“Carve your name on hearts, not tombstones. A legacy is etched into the minds of others and the stories they share about you.”
~Shannon L. Alder~
Sir Nicholas George Winton MBE (born Wertheim; 19 May 1909 – 1 July 2015) was Sa British humanitarian who organized the rescue of 669 children, most of them Jewish, from Czechoslovakia on the eve of the Second World War in an operation later known as the Czech Kindertransport (German for “children transportation”). Winton found homes for the children and arranged for their safe passage to Britain. The world found out about his work over 40 years later, in 1988. The British press dubbed him the “British Schindler.” (referring to Oskar Schindler) ~Wikipedia~
During a faith discussion last week, our group saw a clip of the Nicholas Winton video. It has been on my mind ever since.
What will my legacy look like?
Will I have admirers that are standing up when I turn around?
One doesn’t have to be a Winton or Schindler in order to make a difference in the world. No one has to save another person from death in order to claim a legacy. The world, humanity and a kind heart offers many options to create a legacy. For instance…
Julie has delivered homemade chicken soup to her ill neighbors for 20 years. She takes the elderly neighbors across the street to their doctor appointments and checks in on another neighbor while he’s recovering from major surgery.
Ever since Tom joined his church, he’s been helping to feed the homeless one afternoon a week. He’s talked to most of the guests and knows them all by name. Tom treats everyone with respect and dignity and, in turn, the guests all offer him a smile, a hug or a handshake.
Tina likes to say “hello” to everyone she meets, even the grumpy-faced people. “Have a great day!” is often in her vocabulary. Tina is always upbeat and never gossips or says a discouraging word about anyone. Instead, she finds the positive in people that would otherwise be cast aside.
George is a teacher. He is dedicated to his craft and loves every day that he spends with the children of his fifth grade class. The school where he teaches is not well-endowed with funds, so he buys many of the supplies and some of the books that are needed for the year with his part-time weekend job at the quick mart. The kids and parents love George’s teaching style because he throws his creative heart and soul into sharing his knowledge and wisdom in the classroom.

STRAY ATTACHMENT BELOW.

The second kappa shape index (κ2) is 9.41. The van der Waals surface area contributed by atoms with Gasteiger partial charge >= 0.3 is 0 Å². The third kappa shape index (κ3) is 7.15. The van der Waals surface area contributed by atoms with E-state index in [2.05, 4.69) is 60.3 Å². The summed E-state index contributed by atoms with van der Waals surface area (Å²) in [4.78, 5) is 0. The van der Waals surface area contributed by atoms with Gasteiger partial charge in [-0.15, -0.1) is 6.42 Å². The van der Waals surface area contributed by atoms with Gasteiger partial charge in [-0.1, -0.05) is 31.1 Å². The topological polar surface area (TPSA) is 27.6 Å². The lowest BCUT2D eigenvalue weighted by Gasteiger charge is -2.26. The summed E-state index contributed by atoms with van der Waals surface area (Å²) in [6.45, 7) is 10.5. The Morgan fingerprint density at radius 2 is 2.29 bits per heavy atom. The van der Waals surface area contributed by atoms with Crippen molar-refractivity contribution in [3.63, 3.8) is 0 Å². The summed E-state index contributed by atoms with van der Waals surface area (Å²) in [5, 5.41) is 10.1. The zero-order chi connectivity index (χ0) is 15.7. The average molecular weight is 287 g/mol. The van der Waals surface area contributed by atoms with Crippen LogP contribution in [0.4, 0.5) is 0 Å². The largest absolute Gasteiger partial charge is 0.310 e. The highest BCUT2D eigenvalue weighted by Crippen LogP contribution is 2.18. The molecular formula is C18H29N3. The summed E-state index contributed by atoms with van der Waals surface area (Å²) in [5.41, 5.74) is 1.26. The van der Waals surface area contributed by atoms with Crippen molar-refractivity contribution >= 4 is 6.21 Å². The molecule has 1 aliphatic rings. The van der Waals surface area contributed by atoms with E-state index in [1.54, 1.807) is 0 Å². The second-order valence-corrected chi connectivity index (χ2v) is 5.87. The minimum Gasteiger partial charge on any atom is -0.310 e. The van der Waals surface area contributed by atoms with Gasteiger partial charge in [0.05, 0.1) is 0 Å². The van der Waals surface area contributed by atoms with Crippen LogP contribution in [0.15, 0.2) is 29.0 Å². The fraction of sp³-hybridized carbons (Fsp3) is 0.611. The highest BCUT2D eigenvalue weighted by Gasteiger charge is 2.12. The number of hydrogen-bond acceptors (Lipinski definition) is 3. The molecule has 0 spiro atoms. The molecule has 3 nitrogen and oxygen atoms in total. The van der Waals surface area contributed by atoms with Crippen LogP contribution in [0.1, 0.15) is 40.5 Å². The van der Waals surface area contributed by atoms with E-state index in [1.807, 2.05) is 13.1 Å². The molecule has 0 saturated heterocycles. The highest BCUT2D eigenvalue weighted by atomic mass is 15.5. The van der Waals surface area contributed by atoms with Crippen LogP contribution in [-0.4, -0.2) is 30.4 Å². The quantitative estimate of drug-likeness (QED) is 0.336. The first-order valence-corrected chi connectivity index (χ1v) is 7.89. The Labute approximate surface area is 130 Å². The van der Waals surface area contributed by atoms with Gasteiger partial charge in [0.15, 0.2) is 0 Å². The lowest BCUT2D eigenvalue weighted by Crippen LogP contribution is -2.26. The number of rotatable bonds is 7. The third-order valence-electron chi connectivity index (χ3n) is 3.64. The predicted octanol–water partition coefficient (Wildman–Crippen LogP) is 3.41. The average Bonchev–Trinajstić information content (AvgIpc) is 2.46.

Barbara doesn’t have much to give. She lost her job last year and is living at a homeless shelter. It’s a tough time for her, but Barbara continues to go to the blood center and donate. She’s done this for the last ten years and has given many gallons. It’s the least she can do, since she has nothing to give at the present except part of herself. Barbara doesn’t want money because she’s more concerned about the health and well-being of others. She has faith that her own situation will eventually improve.
You get the point, right? These are not real people. If they were, think of the legacy that would be left to to their friends, family and the admirers that stand up for them. Their stories are created without selfishness or ego. No one has to be famous or wealthy in order to leave a legacy. We simply have to be humbly kind and loving to every living being that exists in this world.
What will my legacy look like? What will your legacy look like?
I don’t know, but Iet’s all work on it, carving our names on hearts together.
This post has been brought to you by Nicholas Winton, a legacy, and Linda G. Hill’s One-Liner Wednesday. Click HERE to see additional one-liners in the comment section. Feel free to play along by posting your own one-liner and linking your post to Linda’s.